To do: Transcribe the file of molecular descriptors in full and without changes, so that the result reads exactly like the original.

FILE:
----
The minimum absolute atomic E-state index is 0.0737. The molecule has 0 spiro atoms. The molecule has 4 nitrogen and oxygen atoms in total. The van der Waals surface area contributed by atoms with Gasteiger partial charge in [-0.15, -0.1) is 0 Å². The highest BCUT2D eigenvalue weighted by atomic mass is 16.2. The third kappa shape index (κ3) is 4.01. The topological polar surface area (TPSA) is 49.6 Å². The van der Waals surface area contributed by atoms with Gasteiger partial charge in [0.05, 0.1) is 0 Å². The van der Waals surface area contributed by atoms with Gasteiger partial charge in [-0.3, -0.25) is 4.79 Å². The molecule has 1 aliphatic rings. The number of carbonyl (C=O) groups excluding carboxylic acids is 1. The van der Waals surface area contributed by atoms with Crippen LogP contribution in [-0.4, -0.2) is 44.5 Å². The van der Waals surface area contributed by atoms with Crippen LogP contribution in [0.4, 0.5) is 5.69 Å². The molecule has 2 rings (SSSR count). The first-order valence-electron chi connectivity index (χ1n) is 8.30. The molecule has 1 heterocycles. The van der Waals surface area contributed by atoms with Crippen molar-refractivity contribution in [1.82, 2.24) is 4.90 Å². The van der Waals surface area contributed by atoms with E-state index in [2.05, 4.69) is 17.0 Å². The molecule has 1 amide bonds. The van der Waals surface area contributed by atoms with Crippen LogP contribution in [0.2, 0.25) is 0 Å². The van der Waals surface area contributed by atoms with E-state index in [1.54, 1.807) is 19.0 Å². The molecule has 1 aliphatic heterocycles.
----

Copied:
The minimum absolute atomic E-state index is 0.0737. The molecule has 0 spiro atoms. The molecule has 4 nitrogen and oxygen atoms in total. The van der Waals surface area contributed by atoms with Gasteiger partial charge in [-0.15, -0.1) is 0 Å². The highest BCUT2D eigenvalue weighted by atomic mass is 16.2. The third kappa shape index (κ3) is 4.01. The topological polar surface area (TPSA) is 49.6 Å². The van der Waals surface area contributed by atoms with Gasteiger partial charge in [0.05, 0.1) is 0 Å². The van der Waals surface area contributed by atoms with Gasteiger partial charge in [-0.3, -0.25) is 4.79 Å². The molecule has 1 aliphatic rings. The number of carbonyl (C=O) groups excluding carboxylic acids is 1. The van der Waals surface area contributed by atoms with Crippen LogP contribution in [-0.4, -0.2) is 44.5 Å². The van der Waals surface area contributed by atoms with Crippen LogP contribution in [0.4, 0.5) is 5.69 Å². The molecule has 2 rings (SSSR count). The first-order valence-electron chi connectivity index (χ1n) is 8.30. The molecule has 1 heterocycles. The van der Waals surface area contributed by atoms with Crippen molar-refractivity contribution in [1.82, 2.24) is 4.90 Å². The van der Waals surface area contributed by atoms with E-state index in [2.05, 4.69) is 17.0 Å². The molecule has 1 amide bonds. The van der Waals surface area contributed by atoms with Crippen LogP contribution in [0.2, 0.25) is 0 Å². The van der Waals surface area contributed by atoms with E-state index in [1.54, 1.807) is 19.0 Å². The molecule has 1 aliphatic heterocycles.